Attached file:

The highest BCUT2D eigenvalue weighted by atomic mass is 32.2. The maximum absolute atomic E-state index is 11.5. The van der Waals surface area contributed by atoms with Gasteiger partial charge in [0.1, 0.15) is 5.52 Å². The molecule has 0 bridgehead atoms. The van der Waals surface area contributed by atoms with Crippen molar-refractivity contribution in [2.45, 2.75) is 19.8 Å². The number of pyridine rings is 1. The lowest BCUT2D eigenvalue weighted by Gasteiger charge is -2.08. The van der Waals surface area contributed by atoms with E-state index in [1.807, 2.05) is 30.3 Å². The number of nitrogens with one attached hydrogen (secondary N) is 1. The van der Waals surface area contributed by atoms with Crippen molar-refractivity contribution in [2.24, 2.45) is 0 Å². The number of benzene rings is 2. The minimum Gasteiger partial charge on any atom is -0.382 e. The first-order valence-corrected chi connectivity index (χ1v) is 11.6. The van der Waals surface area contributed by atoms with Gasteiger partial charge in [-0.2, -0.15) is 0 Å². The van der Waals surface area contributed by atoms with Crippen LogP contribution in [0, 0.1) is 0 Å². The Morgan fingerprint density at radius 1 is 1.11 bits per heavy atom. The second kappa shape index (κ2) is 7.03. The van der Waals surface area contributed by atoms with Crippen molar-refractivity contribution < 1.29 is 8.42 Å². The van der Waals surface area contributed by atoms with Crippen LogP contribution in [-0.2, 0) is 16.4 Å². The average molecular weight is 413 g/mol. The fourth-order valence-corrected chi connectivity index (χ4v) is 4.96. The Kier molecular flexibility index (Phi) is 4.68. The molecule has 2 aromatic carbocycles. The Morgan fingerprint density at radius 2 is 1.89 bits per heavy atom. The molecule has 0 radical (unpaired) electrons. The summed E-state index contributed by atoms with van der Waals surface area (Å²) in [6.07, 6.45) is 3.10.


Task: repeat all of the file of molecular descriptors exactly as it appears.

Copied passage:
The highest BCUT2D eigenvalue weighted by atomic mass is 32.2. The maximum absolute atomic E-state index is 11.5. The van der Waals surface area contributed by atoms with Gasteiger partial charge in [0.1, 0.15) is 5.52 Å². The molecule has 0 bridgehead atoms. The van der Waals surface area contributed by atoms with Crippen molar-refractivity contribution in [2.45, 2.75) is 19.8 Å². The number of pyridine rings is 1. The lowest BCUT2D eigenvalue weighted by Gasteiger charge is -2.08. The van der Waals surface area contributed by atoms with E-state index in [1.807, 2.05) is 30.3 Å². The number of nitrogens with one attached hydrogen (secondary N) is 1. The van der Waals surface area contributed by atoms with Crippen molar-refractivity contribution in [2.24, 2.45) is 0 Å². The number of benzene rings is 2. The minimum Gasteiger partial charge on any atom is -0.382 e. The first-order valence-corrected chi connectivity index (χ1v) is 11.6. The van der Waals surface area contributed by atoms with Gasteiger partial charge in [-0.2, -0.15) is 0 Å². The van der Waals surface area contributed by atoms with Crippen LogP contribution in [0, 0.1) is 0 Å². The Morgan fingerprint density at radius 1 is 1.11 bits per heavy atom. The second kappa shape index (κ2) is 7.03. The van der Waals surface area contributed by atoms with Crippen molar-refractivity contribution < 1.29 is 8.42 Å². The van der Waals surface area contributed by atoms with Crippen LogP contribution in [-0.2, 0) is 16.4 Å². The average molecular weight is 413 g/mol. The fourth-order valence-corrected chi connectivity index (χ4v) is 4.96. The Kier molecular flexibility index (Phi) is 4.68. The molecule has 2 aromatic carbocycles. The Morgan fingerprint density at radius 2 is 1.89 bits per heavy atom. The molecule has 0 radical (unpaired) electrons. The summed E-state index contributed by atoms with van der Waals surface area (Å²) in [6.07, 6.45) is 3.10.